The race for mayor in Lake Villa has taken a last-minute twist with candidate Mona Mustafa saying a local youth baseball league broke the law by endorsing her opponent and his slate.
Late last week, Mustafa filed a complaint with the Illinois State Board of Elections and contacted the Internal Revenue Service regarding an email sent March 23 to 1,100 recipients by the Lake Villa Township Baseball League.
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The two-paragraph message from the group's board thanked Mayor Frank Loffredo and village trustees for their support over the years to develop a baseball and softball program, and it said it supported them in the upcoming election. Recipients also were asked to support Loffredo and the Lake Villa 1st party's commitment to the village on April 9, which is Election Day. Loffredo and three trustees are seeking re-election as the Lake Villa 1st party.
Loffredo said the league acted on its own without the party's knowledge. He said the organization made a "mistake" but owned up to it and recanted the message.
"It seems really excessive," he said of Mustafa's actions. "This is just so personal and hurtful to people. I don't understand it."
He said the baseball league had been playing in various locations before the village bought property and raised money to build Lake Villa Baseball Park. The league gets exclusive use in exchange for field maintenance, he added.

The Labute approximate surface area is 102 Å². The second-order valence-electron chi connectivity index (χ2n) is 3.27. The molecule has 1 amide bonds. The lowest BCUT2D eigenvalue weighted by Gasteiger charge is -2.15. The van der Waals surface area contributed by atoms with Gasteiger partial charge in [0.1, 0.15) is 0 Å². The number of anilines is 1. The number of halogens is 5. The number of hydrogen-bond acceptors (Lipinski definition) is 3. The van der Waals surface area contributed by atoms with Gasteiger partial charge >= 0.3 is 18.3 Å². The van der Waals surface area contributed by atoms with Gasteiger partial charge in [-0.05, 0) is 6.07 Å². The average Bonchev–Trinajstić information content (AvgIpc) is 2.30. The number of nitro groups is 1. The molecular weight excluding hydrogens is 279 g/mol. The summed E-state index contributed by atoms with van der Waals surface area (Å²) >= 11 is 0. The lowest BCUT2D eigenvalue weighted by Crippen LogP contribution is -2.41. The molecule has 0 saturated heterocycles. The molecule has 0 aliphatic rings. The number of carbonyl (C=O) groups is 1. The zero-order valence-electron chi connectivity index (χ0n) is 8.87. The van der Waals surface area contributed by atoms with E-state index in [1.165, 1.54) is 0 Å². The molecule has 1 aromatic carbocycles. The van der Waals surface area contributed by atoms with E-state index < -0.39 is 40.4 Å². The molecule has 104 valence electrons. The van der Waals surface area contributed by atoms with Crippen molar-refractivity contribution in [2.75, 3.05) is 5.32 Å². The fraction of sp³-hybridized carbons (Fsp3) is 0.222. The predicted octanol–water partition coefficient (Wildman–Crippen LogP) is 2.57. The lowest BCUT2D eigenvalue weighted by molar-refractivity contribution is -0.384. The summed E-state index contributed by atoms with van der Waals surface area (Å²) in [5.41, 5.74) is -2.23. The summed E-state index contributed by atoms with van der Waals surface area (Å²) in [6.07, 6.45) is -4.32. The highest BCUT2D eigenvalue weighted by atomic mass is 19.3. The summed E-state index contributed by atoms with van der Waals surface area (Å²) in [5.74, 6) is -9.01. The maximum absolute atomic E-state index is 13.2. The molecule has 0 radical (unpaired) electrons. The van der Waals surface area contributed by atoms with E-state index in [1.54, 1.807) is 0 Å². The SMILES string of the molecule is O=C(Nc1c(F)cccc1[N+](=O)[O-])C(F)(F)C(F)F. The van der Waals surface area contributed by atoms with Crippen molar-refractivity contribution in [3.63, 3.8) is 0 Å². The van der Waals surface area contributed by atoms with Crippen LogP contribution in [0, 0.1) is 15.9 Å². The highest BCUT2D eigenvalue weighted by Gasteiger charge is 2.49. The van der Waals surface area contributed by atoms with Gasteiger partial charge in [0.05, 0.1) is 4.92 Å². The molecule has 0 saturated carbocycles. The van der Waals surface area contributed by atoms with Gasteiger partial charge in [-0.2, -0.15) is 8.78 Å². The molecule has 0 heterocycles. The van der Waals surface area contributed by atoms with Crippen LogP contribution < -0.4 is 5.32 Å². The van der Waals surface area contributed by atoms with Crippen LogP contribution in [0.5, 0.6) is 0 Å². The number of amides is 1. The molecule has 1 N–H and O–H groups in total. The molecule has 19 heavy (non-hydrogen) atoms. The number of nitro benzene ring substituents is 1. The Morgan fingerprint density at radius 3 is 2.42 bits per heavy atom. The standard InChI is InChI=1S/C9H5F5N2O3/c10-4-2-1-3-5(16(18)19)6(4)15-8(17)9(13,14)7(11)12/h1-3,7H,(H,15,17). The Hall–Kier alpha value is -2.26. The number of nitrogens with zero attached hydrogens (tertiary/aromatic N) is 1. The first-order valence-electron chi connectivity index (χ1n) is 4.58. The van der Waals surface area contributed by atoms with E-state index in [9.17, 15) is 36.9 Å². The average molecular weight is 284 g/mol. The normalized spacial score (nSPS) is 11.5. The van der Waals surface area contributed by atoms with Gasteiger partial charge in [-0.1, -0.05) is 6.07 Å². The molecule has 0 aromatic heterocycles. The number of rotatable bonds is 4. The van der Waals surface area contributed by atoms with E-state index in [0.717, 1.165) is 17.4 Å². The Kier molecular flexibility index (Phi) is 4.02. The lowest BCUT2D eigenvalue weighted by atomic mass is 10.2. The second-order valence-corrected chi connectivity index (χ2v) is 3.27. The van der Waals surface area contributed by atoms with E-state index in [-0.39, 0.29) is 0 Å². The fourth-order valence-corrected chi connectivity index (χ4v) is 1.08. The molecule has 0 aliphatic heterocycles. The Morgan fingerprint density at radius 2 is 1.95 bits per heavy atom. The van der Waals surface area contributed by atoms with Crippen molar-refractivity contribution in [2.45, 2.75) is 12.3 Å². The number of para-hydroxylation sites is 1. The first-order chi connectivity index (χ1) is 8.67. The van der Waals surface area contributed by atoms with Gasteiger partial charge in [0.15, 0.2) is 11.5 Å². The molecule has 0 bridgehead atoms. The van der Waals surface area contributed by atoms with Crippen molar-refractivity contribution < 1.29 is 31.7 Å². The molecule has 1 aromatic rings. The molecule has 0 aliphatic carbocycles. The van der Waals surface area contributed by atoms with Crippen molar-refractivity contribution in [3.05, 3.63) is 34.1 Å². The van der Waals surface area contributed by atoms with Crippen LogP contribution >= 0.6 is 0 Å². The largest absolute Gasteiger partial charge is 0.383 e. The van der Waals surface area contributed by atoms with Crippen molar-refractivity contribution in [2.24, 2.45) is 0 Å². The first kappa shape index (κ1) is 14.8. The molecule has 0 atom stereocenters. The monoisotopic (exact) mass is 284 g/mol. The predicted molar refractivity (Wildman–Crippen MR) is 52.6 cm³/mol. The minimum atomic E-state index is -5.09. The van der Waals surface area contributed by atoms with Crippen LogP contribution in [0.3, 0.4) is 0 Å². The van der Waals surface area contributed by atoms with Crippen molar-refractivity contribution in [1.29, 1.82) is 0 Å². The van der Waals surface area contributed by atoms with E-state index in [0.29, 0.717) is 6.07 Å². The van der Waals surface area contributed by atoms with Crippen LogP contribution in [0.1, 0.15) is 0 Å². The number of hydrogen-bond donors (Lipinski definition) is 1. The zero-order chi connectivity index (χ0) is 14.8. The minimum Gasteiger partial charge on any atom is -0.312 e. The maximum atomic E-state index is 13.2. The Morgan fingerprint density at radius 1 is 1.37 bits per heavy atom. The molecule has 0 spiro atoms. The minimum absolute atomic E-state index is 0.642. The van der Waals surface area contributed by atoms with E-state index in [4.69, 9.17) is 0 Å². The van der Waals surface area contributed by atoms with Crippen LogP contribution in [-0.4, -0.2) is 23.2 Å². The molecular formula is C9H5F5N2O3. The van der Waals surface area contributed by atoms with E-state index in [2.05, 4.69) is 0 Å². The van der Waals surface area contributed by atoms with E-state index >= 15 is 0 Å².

In the complaint filed with state election authorities, Mustafa also named Lake Villa 1st as receiving the benefit of the "illegal communication" and the Lake Villa Township Republican Club as being involved. She said she also delivered the information to the Lake County state's attorney's office.
Any allegations of wrongdoing or illegal activities regarding the Lake Villa Township Republican Club are "false and without merit," according to club president Dominic Marturano.
Mustafa says a tax-exempt organization can't endorse candidates for public office and the league's action was electioneering that violated state and federal law.
"I'm saying they broke the law because 501(c) 3 organizations are prohibited from using their resources for political purposes," she said.
"They represented our funds would be used for baseball. They were used to support a political candidate," added Mustafa, who said her family has been active in youth sports, including the baseball league.
Before the complaint was filed, Pete Archacki, president of the baseball league board, said the message was miscommunicated.
"We never intended to sound like we support one person or party," he said.
The message was replaced later in the day with one that said the original was not meant as an endorsement and apologized for any inconvenience or miscommunication. Archacki declined to comment after the complaint was filed.
In a March 24 response to the league's board, Mustafa contended the action was meant to influence its members.
"Early voting begins tomorrow, and I believe you have intentionally and unlawfully impacted the election," she wrote. "The damage is done."
In another letter to the board, Mustafa questioned the use of the registration fees and email addresses.
"Who else is being provided our email addresses, for what purpose, and what other activities are our fees being used for?" she said.
Throughout the campaign Mustafa has said her goal is to combat voter apathy and she wants to get voters to the polls.
"I think people are ready for change because I can't be bought," she said recently. "The burden falls on the voters. If they stay at home, they get what they didn't vote for."